A convert to Catholicism, Alexandra Greeley is a food writer, restaurant critic, and cookbook author, who is passionate about every aspect of the food world—from interviewing chefs to supporting local farmers and to making the connection between food and faith
Ten years ago in McLean, Virginia, native Californian Sabatino Carnazzo, now Father Hezekias and a priest of the Melkite Greek Catholic Church, took a major leap of faith: he founded the Institute of Catholic Culture (ICC). From its small beginning, the Institute now brings to Catholics worldwide an opportunity to learn and strengthen their faith through solidly Catholic, orthodox teaching. Browsing through its website today can stun: the ICC curriculum touches on eight categories of Catholic learning — including Sacred Scripture, History, Theology and Liturgical Studies — boasting over 1,000 hours of free educational programs.
In addition to its on-demand library, the Institute hosts regular live and interactive webinars available to those who register online. The webinars draw a big audience, with more than 1,500 people from 37 countries signed up for the recent yearlong class on History 101, The Ancient and Biblical World, led by Dr. John Pepino, a professor at Our Lady of Guadalupe Seminary in Denton, Nebraska.
And while the ICC has grown into an international organization, it remains strongly rooted in its home in the Diocese of Arlington, offering regular dinners and educational programs hosted at local parishes. These feature prominent leaders and speakers who are luminaries in Catholic education — including Msgr. Charles Pope, a priest of the Archdiocese of Washington; Christopher Check, president of Catholic Answers; and Dr. Timothy O’Donnell, president of Christendom College.
The speakers and topics draw in crowds, of course, but who can resist a free ICC dinner, especially when the main course is along the lines of lemon garlic rock cod, marinated pork tenderloin or oven-roasted chicken? If the dinner and wine weren’t enough, the meal is finished off with fresh fruit and cookies baked and donated by ICC volunteers. And the meaning of the dinner event is about more than just food, explains Father Hezekias, “How important it is to integrate food into the life of our church community so that the liturgical experience spills out into the festive life of the Church. At the Institute, we come together to learn and to live our life in Christ.”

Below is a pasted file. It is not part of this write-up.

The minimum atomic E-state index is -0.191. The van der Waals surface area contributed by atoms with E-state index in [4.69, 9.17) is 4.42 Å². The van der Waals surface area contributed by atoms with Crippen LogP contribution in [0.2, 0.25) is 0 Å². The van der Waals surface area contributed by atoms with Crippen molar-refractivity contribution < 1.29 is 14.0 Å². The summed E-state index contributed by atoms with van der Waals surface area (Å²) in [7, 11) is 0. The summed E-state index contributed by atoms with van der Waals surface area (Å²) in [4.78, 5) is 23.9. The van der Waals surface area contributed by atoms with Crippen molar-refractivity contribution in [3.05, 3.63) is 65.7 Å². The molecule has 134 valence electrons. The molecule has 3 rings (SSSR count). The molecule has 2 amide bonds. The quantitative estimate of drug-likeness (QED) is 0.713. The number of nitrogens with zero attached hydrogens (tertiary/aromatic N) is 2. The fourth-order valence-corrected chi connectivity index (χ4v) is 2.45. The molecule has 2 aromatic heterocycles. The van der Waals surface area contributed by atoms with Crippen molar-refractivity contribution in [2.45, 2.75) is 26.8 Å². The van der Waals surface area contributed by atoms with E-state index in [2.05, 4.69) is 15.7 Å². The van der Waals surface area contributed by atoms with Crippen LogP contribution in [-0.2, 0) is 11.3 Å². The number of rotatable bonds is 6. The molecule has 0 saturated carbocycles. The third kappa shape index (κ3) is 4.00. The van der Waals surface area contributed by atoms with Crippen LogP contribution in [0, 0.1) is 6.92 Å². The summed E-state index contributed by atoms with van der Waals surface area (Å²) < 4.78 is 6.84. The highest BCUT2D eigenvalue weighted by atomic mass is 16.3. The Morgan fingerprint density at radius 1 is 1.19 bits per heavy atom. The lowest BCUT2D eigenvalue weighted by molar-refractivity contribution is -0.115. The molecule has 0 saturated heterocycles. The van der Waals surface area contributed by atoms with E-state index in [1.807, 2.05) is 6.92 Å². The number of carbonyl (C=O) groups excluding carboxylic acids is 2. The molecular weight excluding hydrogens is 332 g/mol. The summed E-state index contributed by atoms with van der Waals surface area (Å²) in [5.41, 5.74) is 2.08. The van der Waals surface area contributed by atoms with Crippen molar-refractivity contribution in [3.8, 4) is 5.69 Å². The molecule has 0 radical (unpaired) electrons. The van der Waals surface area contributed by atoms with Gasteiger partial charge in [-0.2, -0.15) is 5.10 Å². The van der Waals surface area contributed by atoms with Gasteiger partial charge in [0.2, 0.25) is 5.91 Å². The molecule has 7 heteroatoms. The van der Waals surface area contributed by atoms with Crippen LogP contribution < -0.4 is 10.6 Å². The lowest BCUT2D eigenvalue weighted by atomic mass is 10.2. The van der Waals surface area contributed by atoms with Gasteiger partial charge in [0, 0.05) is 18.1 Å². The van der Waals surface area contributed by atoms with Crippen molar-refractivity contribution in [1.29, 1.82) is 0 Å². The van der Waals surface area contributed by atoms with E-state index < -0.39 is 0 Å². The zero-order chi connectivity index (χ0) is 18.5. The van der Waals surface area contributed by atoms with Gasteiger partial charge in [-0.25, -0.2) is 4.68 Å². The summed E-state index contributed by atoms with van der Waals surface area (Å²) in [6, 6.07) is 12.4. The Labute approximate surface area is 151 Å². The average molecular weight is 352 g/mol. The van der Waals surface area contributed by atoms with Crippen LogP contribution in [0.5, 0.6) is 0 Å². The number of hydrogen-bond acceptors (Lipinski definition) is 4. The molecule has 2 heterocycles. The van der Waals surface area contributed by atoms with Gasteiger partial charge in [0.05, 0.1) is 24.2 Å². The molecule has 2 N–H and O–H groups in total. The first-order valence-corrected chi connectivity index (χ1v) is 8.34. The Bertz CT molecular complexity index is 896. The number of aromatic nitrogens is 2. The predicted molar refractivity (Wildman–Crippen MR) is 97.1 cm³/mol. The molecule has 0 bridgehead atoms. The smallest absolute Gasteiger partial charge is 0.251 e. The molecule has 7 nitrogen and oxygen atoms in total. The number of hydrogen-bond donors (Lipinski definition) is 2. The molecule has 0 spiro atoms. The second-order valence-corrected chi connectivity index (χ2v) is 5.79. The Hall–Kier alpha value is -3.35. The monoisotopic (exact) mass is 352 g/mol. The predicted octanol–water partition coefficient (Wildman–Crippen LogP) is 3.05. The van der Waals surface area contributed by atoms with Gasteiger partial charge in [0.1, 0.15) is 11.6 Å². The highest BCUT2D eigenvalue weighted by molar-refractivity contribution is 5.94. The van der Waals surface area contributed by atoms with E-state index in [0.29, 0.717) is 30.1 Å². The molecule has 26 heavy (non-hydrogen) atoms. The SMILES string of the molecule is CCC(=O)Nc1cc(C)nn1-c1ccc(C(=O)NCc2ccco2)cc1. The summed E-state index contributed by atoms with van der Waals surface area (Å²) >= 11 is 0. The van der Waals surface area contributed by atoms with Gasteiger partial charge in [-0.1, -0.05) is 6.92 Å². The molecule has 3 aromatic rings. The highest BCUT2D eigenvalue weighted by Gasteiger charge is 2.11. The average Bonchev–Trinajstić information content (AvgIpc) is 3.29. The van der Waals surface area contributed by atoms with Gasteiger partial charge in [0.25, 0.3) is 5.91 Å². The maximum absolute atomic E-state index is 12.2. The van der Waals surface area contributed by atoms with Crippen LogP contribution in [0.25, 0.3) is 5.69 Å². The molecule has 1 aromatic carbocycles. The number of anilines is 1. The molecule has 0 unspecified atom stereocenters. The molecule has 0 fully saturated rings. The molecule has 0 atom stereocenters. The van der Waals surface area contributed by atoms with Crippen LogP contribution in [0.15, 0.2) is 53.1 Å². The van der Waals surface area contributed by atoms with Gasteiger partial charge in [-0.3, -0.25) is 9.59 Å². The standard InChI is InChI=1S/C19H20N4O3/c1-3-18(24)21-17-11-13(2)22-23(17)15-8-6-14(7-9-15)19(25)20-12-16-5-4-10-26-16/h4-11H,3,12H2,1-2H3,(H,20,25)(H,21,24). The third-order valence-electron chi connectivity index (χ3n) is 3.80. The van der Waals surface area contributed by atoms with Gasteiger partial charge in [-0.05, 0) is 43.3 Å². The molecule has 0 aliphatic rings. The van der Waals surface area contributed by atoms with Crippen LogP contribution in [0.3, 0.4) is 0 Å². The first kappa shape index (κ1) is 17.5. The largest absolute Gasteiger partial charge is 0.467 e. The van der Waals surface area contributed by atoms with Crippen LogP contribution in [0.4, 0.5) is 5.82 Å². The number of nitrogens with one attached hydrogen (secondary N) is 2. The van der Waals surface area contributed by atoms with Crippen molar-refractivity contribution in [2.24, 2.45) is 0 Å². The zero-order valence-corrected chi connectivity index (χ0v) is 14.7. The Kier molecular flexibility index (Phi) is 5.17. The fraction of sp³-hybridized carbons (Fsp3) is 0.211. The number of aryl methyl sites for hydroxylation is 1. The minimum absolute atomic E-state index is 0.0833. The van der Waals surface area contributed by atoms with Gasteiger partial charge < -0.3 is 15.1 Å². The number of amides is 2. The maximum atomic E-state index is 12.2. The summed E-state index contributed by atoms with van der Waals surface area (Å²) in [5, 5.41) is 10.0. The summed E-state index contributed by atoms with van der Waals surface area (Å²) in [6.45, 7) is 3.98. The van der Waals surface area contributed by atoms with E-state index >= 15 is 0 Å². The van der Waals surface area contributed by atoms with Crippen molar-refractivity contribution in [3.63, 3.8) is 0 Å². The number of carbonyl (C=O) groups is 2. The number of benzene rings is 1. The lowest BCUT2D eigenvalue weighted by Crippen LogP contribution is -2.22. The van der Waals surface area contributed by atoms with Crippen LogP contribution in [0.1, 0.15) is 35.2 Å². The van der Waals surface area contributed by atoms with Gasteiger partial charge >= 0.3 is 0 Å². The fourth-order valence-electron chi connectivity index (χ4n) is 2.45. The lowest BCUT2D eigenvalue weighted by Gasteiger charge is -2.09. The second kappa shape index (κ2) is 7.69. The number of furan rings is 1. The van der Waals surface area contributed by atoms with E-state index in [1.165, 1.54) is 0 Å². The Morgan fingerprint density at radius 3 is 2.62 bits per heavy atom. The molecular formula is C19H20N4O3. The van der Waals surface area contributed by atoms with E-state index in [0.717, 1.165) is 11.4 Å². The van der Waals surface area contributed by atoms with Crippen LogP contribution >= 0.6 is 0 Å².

Raised in a large Sicilian family in California, Father Hezekias said that family meals were an important point of his family life. “The family loved food,” he said, “and no matter what we did, we were always eating together.” Thanks to his Nana, Father Hezekias learned early on how to cook, “to stir the pot,” which prepared him well for his first job during and after high school when he started working with a cousin who owned and ran a catering company in Monterrey, California. “I learned the art of catering,” he said, “which just increased my love of food, and that continued when I attended Christendom College in Front Royal, Virginia.”
While at Christendom, he hosted a group of students who came together regularly to his house to discuss their faith and to eat whatever then Sabatino Carnazzo had whipped up for them. “That became a center of learning and culture,” he said, “as we talked and ate together.”
Today, he cooks often for his family, making Sicilian food, but with a California twist, as well as Mexican and Middle Eastern fare. “I like cooking and using fresh ingredients,” he said. “I prefer serving people and seeing them experience and enjoy food and life.” On Sunday afternoons, Father Hezekias and family open their home so guests can enjoy Sunday in an evangelical way. “By opening our home,” he said, “we allow the liturgy to overflow into our lives and cultivate relationships among God’s people. It is the worship of God and communal festivity.” On a recent Sunday afternoon, for example, his family hosted more than 200 people from his parish and the surrounding community. “What a joy it is to see Christians growing in their faith and supporting one another through fellowship,” he said.
(Note: Father Hezekias is a married, Melkite Greek Catholic priest and is blessed with seven children. Along with his role as founder and executive director of the Institute of Catholic Culture, he is currently the pastor of St. George Melkite Catholic Church in Sacramento, California.)